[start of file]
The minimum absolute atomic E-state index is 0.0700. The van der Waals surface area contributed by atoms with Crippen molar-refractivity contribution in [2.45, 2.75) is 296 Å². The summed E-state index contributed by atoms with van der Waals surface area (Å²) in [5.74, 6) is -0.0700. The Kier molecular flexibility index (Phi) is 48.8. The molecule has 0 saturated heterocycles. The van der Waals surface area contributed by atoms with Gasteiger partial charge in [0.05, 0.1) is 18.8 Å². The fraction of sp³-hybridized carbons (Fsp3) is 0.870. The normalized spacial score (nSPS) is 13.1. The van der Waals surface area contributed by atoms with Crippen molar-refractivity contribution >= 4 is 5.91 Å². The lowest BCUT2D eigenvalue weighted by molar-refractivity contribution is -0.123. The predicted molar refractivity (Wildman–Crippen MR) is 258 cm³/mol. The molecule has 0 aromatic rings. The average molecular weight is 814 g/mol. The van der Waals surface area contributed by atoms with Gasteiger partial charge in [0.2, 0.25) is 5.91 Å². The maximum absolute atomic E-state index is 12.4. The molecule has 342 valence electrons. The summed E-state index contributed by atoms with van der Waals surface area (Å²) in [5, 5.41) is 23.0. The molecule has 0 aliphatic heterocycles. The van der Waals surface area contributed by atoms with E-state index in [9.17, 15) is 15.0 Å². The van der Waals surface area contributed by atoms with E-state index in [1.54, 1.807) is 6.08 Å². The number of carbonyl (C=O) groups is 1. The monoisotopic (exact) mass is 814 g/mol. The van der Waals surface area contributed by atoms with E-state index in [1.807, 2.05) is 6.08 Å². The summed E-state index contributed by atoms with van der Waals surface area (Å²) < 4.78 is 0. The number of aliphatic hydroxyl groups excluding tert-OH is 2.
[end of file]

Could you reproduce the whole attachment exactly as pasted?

The minimum absolute atomic E-state index is 0.0700. The van der Waals surface area contributed by atoms with Crippen molar-refractivity contribution in [2.45, 2.75) is 296 Å². The summed E-state index contributed by atoms with van der Waals surface area (Å²) in [5.74, 6) is -0.0700. The Kier molecular flexibility index (Phi) is 48.8. The molecule has 0 saturated heterocycles. The van der Waals surface area contributed by atoms with Gasteiger partial charge in [0.05, 0.1) is 18.8 Å². The fraction of sp³-hybridized carbons (Fsp3) is 0.870. The normalized spacial score (nSPS) is 13.1. The van der Waals surface area contributed by atoms with Crippen molar-refractivity contribution >= 4 is 5.91 Å². The lowest BCUT2D eigenvalue weighted by molar-refractivity contribution is -0.123. The predicted molar refractivity (Wildman–Crippen MR) is 258 cm³/mol. The molecule has 0 aromatic rings. The average molecular weight is 814 g/mol. The van der Waals surface area contributed by atoms with Gasteiger partial charge in [0.2, 0.25) is 5.91 Å². The maximum absolute atomic E-state index is 12.4. The molecule has 342 valence electrons. The summed E-state index contributed by atoms with van der Waals surface area (Å²) in [5, 5.41) is 23.0. The molecule has 0 aliphatic heterocycles. The van der Waals surface area contributed by atoms with E-state index in [9.17, 15) is 15.0 Å². The van der Waals surface area contributed by atoms with E-state index in [1.54, 1.807) is 6.08 Å². The number of carbonyl (C=O) groups is 1. The monoisotopic (exact) mass is 814 g/mol. The van der Waals surface area contributed by atoms with E-state index in [1.807, 2.05) is 6.08 Å². The summed E-state index contributed by atoms with van der Waals surface area (Å²) < 4.78 is 0. The number of aliphatic hydroxyl groups excluding tert-OH is 2.